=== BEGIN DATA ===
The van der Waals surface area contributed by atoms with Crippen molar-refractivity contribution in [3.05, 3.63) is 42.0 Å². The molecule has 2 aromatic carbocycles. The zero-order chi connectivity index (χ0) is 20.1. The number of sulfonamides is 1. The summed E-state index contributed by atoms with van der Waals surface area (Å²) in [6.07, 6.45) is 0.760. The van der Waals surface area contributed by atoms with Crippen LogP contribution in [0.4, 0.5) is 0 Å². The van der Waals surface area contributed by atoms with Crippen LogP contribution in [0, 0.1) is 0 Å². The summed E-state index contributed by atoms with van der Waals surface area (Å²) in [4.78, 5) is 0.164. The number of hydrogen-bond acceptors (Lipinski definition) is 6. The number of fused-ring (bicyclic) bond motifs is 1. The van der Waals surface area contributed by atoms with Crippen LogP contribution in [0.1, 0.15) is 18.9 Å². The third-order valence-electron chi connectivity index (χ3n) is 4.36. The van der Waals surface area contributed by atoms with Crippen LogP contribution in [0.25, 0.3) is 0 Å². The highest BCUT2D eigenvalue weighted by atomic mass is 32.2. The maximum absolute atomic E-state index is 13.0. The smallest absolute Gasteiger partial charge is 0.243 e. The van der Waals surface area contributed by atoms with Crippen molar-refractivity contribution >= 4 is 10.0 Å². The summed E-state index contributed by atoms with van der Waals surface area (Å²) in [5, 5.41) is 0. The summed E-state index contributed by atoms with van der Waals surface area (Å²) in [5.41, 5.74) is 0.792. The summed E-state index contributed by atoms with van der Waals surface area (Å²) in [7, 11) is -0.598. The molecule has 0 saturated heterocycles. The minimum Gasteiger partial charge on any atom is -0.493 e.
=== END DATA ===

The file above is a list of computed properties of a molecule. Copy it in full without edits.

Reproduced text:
The van der Waals surface area contributed by atoms with Crippen molar-refractivity contribution in [3.05, 3.63) is 42.0 Å². The molecule has 2 aromatic carbocycles. The zero-order chi connectivity index (χ0) is 20.1. The number of sulfonamides is 1. The summed E-state index contributed by atoms with van der Waals surface area (Å²) in [6.07, 6.45) is 0.760. The van der Waals surface area contributed by atoms with Crippen LogP contribution in [0.4, 0.5) is 0 Å². The van der Waals surface area contributed by atoms with Crippen LogP contribution in [0, 0.1) is 0 Å². The summed E-state index contributed by atoms with van der Waals surface area (Å²) in [4.78, 5) is 0.164. The number of hydrogen-bond acceptors (Lipinski definition) is 6. The number of fused-ring (bicyclic) bond motifs is 1. The van der Waals surface area contributed by atoms with Crippen LogP contribution in [0.1, 0.15) is 18.9 Å². The third-order valence-electron chi connectivity index (χ3n) is 4.36. The van der Waals surface area contributed by atoms with Crippen LogP contribution in [0.25, 0.3) is 0 Å². The highest BCUT2D eigenvalue weighted by atomic mass is 32.2. The maximum absolute atomic E-state index is 13.0. The smallest absolute Gasteiger partial charge is 0.243 e. The van der Waals surface area contributed by atoms with Crippen molar-refractivity contribution >= 4 is 10.0 Å². The summed E-state index contributed by atoms with van der Waals surface area (Å²) in [5, 5.41) is 0. The summed E-state index contributed by atoms with van der Waals surface area (Å²) in [5.41, 5.74) is 0.792. The summed E-state index contributed by atoms with van der Waals surface area (Å²) in [7, 11) is -0.598. The molecule has 0 saturated heterocycles. The minimum Gasteiger partial charge on any atom is -0.493 e.